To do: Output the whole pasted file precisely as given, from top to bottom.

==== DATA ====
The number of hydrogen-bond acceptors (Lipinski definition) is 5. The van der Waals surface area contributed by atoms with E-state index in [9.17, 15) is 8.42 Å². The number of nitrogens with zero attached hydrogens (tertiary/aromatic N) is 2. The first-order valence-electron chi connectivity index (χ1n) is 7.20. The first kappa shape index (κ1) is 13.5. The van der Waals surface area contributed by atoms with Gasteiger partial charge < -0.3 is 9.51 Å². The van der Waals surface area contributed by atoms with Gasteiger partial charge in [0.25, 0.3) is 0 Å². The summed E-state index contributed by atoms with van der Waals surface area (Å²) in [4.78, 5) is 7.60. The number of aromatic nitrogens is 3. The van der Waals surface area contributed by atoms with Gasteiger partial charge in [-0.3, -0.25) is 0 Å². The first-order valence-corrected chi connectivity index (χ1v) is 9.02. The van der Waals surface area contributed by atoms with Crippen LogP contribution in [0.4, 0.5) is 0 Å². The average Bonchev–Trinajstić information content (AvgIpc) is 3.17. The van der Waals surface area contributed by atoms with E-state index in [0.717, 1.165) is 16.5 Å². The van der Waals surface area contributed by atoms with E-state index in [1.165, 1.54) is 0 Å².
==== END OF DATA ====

The number of hydrogen-bond acceptors (Lipinski definition) is 5. The van der Waals surface area contributed by atoms with E-state index in [9.17, 15) is 8.42 Å². The number of nitrogens with zero attached hydrogens (tertiary/aromatic N) is 2. The first-order valence-electron chi connectivity index (χ1n) is 7.20. The first kappa shape index (κ1) is 13.5. The van der Waals surface area contributed by atoms with Gasteiger partial charge < -0.3 is 9.51 Å². The van der Waals surface area contributed by atoms with Gasteiger partial charge in [0.25, 0.3) is 0 Å². The summed E-state index contributed by atoms with van der Waals surface area (Å²) in [4.78, 5) is 7.60. The number of aromatic nitrogens is 3. The van der Waals surface area contributed by atoms with Gasteiger partial charge in [-0.3, -0.25) is 0 Å². The first-order valence-corrected chi connectivity index (χ1v) is 9.02. The van der Waals surface area contributed by atoms with Crippen LogP contribution in [0.4, 0.5) is 0 Å². The average Bonchev–Trinajstić information content (AvgIpc) is 3.17. The van der Waals surface area contributed by atoms with E-state index in [0.717, 1.165) is 16.5 Å². The van der Waals surface area contributed by atoms with E-state index in [1.165, 1.54) is 0 Å².